To my ear, this reeks of a disagreement on the direction of the score, and it pains me that we were robbed of what this work could have been. I am no huge fan of Blade Runner 2049, but I am a firm believer that is would have been improved with Jóhannsson setting the tone.

The Final Score

Jóhann Jóhannsson’s final work was for an insane little movie from this year called Mandy. I won’t delve too deeply into the film, but it is part slow romance, and part bloody chainsaw revenge story. Somehow, these pieces work together in concert, tied together by Jóhannsson’s genre-defying score. It is the best score of 2018, and, to me, there are really no close contenders. When it needs to be, it is soft and romantic, forcing us to fall in love with the protagonists, then switches gears to become the closest thing to metal that a film score really can be.

When the second half of the film occurs, it is a shock to the system, and so is the music. Jóhannsson has the ability to lull you into a false sense of security and then bash you over the head until it feels like you are about to bleed. This is Jóhannsson at his most free. He is able to tell the story of Mandy by any means necessary, and director Panos Cosmatos seems happy to allow this creation to take form.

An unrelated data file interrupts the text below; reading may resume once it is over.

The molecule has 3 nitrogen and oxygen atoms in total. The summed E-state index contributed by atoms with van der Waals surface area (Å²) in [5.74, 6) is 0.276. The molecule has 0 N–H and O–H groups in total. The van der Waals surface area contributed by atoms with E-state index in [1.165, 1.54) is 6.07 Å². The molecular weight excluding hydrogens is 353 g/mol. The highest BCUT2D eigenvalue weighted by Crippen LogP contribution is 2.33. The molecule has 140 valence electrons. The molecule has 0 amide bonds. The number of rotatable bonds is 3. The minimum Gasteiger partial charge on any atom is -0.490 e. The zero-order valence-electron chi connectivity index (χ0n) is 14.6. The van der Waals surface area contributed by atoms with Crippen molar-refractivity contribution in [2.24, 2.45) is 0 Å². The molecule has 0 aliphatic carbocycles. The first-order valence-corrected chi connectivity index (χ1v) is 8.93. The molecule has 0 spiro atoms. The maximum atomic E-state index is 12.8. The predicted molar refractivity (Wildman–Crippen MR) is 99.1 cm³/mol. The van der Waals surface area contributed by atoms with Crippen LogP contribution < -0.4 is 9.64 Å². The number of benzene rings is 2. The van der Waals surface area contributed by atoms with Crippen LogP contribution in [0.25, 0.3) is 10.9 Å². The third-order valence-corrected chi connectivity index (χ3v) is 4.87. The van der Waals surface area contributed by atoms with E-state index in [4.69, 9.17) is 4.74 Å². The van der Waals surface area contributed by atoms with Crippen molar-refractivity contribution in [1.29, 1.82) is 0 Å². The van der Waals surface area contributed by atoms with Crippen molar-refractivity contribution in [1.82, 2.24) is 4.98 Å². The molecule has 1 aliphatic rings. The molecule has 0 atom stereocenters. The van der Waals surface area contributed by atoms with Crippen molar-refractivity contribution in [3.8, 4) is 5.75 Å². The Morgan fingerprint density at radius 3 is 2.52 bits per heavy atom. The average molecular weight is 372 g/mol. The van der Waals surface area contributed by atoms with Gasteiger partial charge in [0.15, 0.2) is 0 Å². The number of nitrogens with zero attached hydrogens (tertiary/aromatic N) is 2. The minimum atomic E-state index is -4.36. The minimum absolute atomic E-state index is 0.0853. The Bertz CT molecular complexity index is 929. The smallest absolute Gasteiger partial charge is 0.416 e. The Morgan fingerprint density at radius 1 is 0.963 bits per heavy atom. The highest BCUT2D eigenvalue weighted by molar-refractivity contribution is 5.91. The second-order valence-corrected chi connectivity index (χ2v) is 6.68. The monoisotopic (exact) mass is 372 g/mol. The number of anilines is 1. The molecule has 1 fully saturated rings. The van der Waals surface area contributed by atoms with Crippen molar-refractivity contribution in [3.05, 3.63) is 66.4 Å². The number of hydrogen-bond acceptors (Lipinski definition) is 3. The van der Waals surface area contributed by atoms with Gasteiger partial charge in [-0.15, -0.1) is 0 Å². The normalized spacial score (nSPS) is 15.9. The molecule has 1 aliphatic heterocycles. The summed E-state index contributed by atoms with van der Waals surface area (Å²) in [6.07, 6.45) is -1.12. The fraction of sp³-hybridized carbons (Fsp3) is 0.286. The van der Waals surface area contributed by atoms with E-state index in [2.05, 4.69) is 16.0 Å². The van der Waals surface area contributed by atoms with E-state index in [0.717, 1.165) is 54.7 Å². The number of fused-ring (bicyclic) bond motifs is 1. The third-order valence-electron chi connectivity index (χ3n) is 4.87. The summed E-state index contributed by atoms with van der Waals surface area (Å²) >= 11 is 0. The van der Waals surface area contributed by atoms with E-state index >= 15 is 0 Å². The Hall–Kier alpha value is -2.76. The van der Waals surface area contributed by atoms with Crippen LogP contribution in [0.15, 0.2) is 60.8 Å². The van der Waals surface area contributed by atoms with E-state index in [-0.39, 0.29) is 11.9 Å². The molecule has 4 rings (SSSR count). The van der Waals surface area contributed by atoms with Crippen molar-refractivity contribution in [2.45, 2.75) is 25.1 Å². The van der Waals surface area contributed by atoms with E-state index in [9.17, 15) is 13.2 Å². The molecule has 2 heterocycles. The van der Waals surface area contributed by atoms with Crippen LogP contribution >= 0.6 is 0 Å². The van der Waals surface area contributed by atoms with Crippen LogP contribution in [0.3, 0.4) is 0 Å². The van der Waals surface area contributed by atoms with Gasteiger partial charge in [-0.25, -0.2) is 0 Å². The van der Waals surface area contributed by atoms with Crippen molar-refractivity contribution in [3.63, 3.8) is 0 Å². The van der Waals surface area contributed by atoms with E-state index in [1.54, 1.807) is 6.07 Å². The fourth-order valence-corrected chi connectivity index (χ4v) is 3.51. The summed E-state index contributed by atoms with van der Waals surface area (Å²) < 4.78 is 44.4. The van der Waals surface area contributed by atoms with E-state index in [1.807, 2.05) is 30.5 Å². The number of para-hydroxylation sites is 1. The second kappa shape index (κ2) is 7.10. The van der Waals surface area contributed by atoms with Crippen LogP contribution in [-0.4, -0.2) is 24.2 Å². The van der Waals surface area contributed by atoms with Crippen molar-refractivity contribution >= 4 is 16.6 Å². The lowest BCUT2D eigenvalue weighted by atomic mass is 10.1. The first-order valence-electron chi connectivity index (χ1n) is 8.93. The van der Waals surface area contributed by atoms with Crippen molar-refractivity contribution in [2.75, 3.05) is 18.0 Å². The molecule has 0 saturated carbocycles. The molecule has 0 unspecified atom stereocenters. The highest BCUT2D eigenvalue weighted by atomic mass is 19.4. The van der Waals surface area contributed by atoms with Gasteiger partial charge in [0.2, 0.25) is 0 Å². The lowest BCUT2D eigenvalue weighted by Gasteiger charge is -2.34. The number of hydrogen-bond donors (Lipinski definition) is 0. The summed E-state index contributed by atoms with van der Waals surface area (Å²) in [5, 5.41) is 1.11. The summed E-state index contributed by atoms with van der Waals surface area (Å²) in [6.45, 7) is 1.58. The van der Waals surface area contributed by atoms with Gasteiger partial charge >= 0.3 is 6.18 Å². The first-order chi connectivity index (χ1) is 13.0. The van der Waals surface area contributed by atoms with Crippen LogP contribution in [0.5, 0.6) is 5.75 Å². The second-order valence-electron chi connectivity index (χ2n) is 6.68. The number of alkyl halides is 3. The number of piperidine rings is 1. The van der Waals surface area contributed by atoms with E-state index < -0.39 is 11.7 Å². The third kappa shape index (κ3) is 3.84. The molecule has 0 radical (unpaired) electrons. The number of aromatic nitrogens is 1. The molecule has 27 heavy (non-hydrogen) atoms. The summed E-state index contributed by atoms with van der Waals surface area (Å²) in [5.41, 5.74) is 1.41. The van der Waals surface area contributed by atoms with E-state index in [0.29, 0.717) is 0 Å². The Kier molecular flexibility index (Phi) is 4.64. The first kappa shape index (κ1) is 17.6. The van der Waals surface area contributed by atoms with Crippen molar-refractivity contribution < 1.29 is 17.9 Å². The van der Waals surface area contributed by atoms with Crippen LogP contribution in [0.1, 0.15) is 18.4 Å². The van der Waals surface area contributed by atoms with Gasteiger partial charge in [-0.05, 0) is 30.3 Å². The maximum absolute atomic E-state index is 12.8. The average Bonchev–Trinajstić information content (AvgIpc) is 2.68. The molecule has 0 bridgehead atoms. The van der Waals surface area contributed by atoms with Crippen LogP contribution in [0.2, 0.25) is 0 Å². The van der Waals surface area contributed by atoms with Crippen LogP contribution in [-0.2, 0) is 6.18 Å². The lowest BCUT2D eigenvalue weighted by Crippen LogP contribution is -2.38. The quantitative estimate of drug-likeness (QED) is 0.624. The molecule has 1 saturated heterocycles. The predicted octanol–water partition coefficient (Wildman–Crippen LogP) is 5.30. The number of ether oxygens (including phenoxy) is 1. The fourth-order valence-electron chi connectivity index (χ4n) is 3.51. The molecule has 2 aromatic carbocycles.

This is where we end, and it hurts—badly. Jóhannsson was clearly coming into his own as a composer. He was not only pushing boundaries as a musician, but seemed willing to fight for what he believed was the right direction for his film scores to go in. I’m sure that if he had wished it, Jóhannsson could have worked for major directors. Instead, he chose artists like Villenueve and Cosmatos. This enabled him to work within the system, while still pushing himself towards the creation of scores that never follow the written and unwritten rules of the Hollywood system.

Every year, this is hard. It’s hard to remain grateful for the gift of music when our favorites pass, especially before their time. Thankfully, there is the permanence of media. Whenever I want, I can queue up Aretha, or Mac Miller, or The Buzzcocks, or Jóhannsson, and I can remember. I can remember not only the music itself, but the effort and power behind it. I will always regret the 20-30 years that we missed out on Jóhannsson, but I will never forget what he made me feel.